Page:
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Cancer Res. 2009 Dec 1;69(23):9038-46. doi: 10.1158/0008-5472.CAN-09-1499. Epub 2009 Nov 3.

Epigenetic repression of microRNA-129-2 leads to overexpression of SOX4 oncogene in endometrial cancer.

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  • 1Human Cancer Genetics Program, Comprehensive Cancer Center, The Ohio State University, Columbus, Ohio 43210, USA.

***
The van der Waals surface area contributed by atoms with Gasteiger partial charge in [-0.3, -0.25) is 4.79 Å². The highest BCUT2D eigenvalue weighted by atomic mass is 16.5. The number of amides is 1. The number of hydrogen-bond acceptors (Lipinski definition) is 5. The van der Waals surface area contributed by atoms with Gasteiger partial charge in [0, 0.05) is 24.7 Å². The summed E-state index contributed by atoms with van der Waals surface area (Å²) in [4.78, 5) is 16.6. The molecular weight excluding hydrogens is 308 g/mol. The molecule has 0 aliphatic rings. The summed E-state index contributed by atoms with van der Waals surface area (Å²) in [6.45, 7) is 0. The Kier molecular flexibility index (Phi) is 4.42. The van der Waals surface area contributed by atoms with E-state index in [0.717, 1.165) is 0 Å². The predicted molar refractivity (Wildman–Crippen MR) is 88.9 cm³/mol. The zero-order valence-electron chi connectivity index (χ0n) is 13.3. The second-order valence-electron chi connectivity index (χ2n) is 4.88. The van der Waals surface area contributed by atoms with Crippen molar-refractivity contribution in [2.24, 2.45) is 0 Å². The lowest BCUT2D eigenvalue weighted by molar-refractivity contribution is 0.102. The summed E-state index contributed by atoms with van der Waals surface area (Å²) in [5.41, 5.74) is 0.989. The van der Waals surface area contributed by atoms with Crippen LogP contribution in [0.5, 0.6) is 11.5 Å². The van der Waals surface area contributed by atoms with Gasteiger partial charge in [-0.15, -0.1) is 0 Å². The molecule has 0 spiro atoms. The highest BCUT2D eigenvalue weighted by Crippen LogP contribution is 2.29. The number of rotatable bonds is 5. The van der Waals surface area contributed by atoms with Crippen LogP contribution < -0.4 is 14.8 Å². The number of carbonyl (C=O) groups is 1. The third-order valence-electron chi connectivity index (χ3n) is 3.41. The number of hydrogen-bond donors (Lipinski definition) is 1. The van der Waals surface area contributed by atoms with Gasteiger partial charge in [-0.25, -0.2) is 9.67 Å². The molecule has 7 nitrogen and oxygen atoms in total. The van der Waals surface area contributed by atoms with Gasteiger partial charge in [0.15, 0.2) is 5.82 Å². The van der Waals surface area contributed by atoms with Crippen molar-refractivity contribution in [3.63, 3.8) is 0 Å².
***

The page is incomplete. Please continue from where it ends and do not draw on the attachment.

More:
Genetic amplification, mutation, and translocation are known to play a causal role in the upregulation of an oncogene in cancer cells. Here, we report an emerging role of microRNA, the epigenetic deregulation of which may also lead to this oncogenic activation. SOX4, an oncogene belonging to the SRY-related high mobility group box family, was found to be overexpressed (P < 0.005) in endometrial tumors (n = 74) compared with uninvolved controls (n = 20). This gene is computationally predicted to be the target of a microRNA, miR-129-2. When compared with the matched endometria, the expression of miR-129-2 was lost in 27 of 31 primary endometrial tumors that also showed a concomitant gain of SOX4 expression (P < 0.001). This inverse relationship is associated with hypermethylation of the miR-129-2 CpG island, which was observed in endometrial cancer cell lines (n = 6) and 68% of 117 endometrioid endometrial tumors analyzed. Reactivation of miR-129-2 in cancer cells by pharmacologic induction of histone acetylation and DNA demethylation resulted in decreased SOX4 expression. In addition, restoration of miR-129-2 by cell transfection led to decreased SOX4 expression and reduced proliferation of cancer cells. Further analysis found a significant correlation of hypermethylated miR-129-2 with microsatellite instability and MLH1 methylation status (P < 0.001) and poor overall survival (P < 0.039) in patients. Therefore, these results imply that the aberrant expression of SOX4 is, in part, caused by epigenetic repression of miR-129-2 in endometrial cancer. Unlike the notion that promoter hypomethylation may upregulate an oncogene, we present a new paradigm in which hypermethylation-mediated silencing of a microRNA derepresses its oncogenic target in cancer cells.

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